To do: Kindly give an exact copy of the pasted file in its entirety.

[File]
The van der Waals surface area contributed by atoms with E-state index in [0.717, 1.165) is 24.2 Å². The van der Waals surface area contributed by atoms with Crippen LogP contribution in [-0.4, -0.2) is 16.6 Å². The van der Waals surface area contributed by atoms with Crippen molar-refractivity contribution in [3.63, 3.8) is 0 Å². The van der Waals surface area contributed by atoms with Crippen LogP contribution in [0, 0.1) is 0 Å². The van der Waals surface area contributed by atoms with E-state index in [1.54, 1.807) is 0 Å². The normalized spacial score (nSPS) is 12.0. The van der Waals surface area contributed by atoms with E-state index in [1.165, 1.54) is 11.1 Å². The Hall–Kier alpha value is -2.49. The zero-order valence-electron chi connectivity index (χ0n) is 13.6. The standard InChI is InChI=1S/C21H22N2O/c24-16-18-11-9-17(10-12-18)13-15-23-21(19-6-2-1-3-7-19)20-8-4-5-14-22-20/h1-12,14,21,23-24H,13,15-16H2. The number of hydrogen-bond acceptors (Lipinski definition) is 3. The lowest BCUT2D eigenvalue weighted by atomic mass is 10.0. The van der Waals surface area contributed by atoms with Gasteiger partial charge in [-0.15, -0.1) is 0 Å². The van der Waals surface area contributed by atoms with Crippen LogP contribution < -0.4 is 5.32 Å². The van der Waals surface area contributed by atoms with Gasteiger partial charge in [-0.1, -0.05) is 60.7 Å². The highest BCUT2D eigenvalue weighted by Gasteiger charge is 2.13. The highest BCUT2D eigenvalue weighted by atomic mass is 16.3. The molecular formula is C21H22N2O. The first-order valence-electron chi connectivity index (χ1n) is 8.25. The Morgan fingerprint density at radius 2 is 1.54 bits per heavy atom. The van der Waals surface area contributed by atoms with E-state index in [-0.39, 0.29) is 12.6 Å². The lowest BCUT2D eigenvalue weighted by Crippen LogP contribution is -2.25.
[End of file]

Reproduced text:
The van der Waals surface area contributed by atoms with E-state index in [0.717, 1.165) is 24.2 Å². The van der Waals surface area contributed by atoms with Crippen LogP contribution in [-0.4, -0.2) is 16.6 Å². The van der Waals surface area contributed by atoms with Crippen molar-refractivity contribution in [3.63, 3.8) is 0 Å². The van der Waals surface area contributed by atoms with Crippen LogP contribution in [0, 0.1) is 0 Å². The van der Waals surface area contributed by atoms with E-state index in [1.54, 1.807) is 0 Å². The normalized spacial score (nSPS) is 12.0. The van der Waals surface area contributed by atoms with E-state index in [1.165, 1.54) is 11.1 Å². The Hall–Kier alpha value is -2.49. The zero-order valence-electron chi connectivity index (χ0n) is 13.6. The standard InChI is InChI=1S/C21H22N2O/c24-16-18-11-9-17(10-12-18)13-15-23-21(19-6-2-1-3-7-19)20-8-4-5-14-22-20/h1-12,14,21,23-24H,13,15-16H2. The number of hydrogen-bond acceptors (Lipinski definition) is 3. The lowest BCUT2D eigenvalue weighted by atomic mass is 10.0. The van der Waals surface area contributed by atoms with Gasteiger partial charge in [-0.15, -0.1) is 0 Å². The van der Waals surface area contributed by atoms with Crippen LogP contribution < -0.4 is 5.32 Å². The van der Waals surface area contributed by atoms with Gasteiger partial charge in [-0.1, -0.05) is 60.7 Å². The highest BCUT2D eigenvalue weighted by Gasteiger charge is 2.13. The highest BCUT2D eigenvalue weighted by atomic mass is 16.3. The molecular formula is C21H22N2O. The first-order valence-electron chi connectivity index (χ1n) is 8.25. The Morgan fingerprint density at radius 2 is 1.54 bits per heavy atom. The van der Waals surface area contributed by atoms with E-state index in [-0.39, 0.29) is 12.6 Å². The lowest BCUT2D eigenvalue weighted by Crippen LogP contribution is -2.25.